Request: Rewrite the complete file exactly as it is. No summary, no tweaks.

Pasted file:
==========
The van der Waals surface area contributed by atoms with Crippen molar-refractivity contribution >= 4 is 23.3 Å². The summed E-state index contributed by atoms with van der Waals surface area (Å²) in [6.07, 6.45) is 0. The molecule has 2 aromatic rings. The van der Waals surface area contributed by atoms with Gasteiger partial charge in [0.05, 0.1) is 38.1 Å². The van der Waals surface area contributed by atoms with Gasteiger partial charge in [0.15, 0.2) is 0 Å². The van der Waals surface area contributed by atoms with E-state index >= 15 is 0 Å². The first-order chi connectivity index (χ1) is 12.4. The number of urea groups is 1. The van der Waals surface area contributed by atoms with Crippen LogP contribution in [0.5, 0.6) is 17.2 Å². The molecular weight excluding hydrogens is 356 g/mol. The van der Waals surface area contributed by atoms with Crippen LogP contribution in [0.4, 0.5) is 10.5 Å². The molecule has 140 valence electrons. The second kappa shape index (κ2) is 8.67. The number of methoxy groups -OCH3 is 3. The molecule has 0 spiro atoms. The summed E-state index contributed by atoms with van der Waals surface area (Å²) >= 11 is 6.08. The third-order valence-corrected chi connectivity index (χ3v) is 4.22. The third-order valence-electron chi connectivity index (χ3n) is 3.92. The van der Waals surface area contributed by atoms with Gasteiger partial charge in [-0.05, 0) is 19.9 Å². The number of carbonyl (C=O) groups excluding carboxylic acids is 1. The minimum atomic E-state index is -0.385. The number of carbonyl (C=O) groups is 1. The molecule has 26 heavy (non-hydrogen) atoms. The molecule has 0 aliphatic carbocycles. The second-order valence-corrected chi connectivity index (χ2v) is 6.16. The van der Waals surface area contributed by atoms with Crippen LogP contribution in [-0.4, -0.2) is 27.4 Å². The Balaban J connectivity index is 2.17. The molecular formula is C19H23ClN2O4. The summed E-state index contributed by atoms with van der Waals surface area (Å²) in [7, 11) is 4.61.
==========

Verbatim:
The van der Waals surface area contributed by atoms with Crippen molar-refractivity contribution >= 4 is 23.3 Å². The summed E-state index contributed by atoms with van der Waals surface area (Å²) in [6.07, 6.45) is 0. The molecule has 2 aromatic rings. The van der Waals surface area contributed by atoms with Gasteiger partial charge in [0.05, 0.1) is 38.1 Å². The van der Waals surface area contributed by atoms with Gasteiger partial charge in [0.15, 0.2) is 0 Å². The van der Waals surface area contributed by atoms with E-state index >= 15 is 0 Å². The first-order chi connectivity index (χ1) is 12.4. The number of urea groups is 1. The van der Waals surface area contributed by atoms with Crippen LogP contribution in [0.5, 0.6) is 17.2 Å². The molecular weight excluding hydrogens is 356 g/mol. The van der Waals surface area contributed by atoms with Crippen LogP contribution in [0.4, 0.5) is 10.5 Å². The molecule has 140 valence electrons. The second kappa shape index (κ2) is 8.67. The number of methoxy groups -OCH3 is 3. The molecule has 0 spiro atoms. The summed E-state index contributed by atoms with van der Waals surface area (Å²) >= 11 is 6.08. The third-order valence-corrected chi connectivity index (χ3v) is 4.22. The third-order valence-electron chi connectivity index (χ3n) is 3.92. The van der Waals surface area contributed by atoms with Gasteiger partial charge in [-0.05, 0) is 19.9 Å². The number of carbonyl (C=O) groups excluding carboxylic acids is 1. The minimum atomic E-state index is -0.385. The number of carbonyl (C=O) groups is 1. The molecule has 26 heavy (non-hydrogen) atoms. The molecule has 0 aliphatic carbocycles. The second-order valence-corrected chi connectivity index (χ2v) is 6.16. The van der Waals surface area contributed by atoms with Crippen LogP contribution in [-0.4, -0.2) is 27.4 Å². The Balaban J connectivity index is 2.17. The molecular formula is C19H23ClN2O4. The summed E-state index contributed by atoms with van der Waals surface area (Å²) in [7, 11) is 4.61.